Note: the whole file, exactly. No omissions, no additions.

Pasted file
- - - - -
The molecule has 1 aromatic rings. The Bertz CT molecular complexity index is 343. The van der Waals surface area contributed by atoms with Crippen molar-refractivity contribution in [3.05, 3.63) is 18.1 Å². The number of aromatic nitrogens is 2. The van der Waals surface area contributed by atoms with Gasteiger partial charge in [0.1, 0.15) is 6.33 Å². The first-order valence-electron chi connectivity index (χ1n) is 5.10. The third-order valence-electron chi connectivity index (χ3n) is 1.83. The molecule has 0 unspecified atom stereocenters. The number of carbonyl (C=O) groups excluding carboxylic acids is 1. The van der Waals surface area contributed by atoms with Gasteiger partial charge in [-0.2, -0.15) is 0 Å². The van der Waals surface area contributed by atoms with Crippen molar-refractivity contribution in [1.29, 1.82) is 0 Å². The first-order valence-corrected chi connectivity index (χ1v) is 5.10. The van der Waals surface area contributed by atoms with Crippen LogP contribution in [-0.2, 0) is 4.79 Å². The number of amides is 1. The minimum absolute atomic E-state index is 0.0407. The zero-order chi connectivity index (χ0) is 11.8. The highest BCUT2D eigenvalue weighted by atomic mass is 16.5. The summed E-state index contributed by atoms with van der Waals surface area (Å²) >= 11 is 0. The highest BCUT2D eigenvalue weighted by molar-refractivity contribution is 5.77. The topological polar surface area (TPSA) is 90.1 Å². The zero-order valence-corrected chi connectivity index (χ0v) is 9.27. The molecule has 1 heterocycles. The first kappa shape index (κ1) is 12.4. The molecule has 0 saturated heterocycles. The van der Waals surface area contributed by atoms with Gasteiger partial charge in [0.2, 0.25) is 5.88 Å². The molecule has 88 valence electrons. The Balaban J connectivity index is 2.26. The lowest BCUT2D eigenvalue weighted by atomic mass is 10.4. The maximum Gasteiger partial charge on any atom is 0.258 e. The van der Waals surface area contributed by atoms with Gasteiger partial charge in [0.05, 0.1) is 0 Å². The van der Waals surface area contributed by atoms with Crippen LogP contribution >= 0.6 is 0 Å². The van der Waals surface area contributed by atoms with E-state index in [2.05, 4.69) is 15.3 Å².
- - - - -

The molecule has 1 aromatic rings. The Bertz CT molecular complexity index is 343. The van der Waals surface area contributed by atoms with Crippen molar-refractivity contribution in [3.05, 3.63) is 18.1 Å². The number of aromatic nitrogens is 2. The van der Waals surface area contributed by atoms with Gasteiger partial charge in [0.1, 0.15) is 6.33 Å². The first-order valence-electron chi connectivity index (χ1n) is 5.10. The third-order valence-electron chi connectivity index (χ3n) is 1.83. The molecule has 0 unspecified atom stereocenters. The number of carbonyl (C=O) groups excluding carboxylic acids is 1. The van der Waals surface area contributed by atoms with Gasteiger partial charge in [-0.2, -0.15) is 0 Å². The van der Waals surface area contributed by atoms with Crippen molar-refractivity contribution in [1.29, 1.82) is 0 Å². The first-order valence-corrected chi connectivity index (χ1v) is 5.10. The van der Waals surface area contributed by atoms with Crippen LogP contribution in [-0.2, 0) is 4.79 Å². The number of amides is 1. The minimum absolute atomic E-state index is 0.0407. The zero-order chi connectivity index (χ0) is 11.8. The highest BCUT2D eigenvalue weighted by atomic mass is 16.5. The summed E-state index contributed by atoms with van der Waals surface area (Å²) >= 11 is 0. The highest BCUT2D eigenvalue weighted by molar-refractivity contribution is 5.77. The topological polar surface area (TPSA) is 90.1 Å². The zero-order valence-corrected chi connectivity index (χ0v) is 9.27. The molecule has 1 heterocycles. The first kappa shape index (κ1) is 12.4. The molecule has 0 saturated heterocycles. The van der Waals surface area contributed by atoms with Gasteiger partial charge in [0.2, 0.25) is 5.88 Å². The molecule has 88 valence electrons. The Balaban J connectivity index is 2.26. The lowest BCUT2D eigenvalue weighted by atomic mass is 10.4. The maximum Gasteiger partial charge on any atom is 0.258 e. The van der Waals surface area contributed by atoms with Gasteiger partial charge in [0.05, 0.1) is 0 Å². The van der Waals surface area contributed by atoms with Crippen LogP contribution >= 0.6 is 0 Å². The van der Waals surface area contributed by atoms with E-state index in [2.05, 4.69) is 15.3 Å².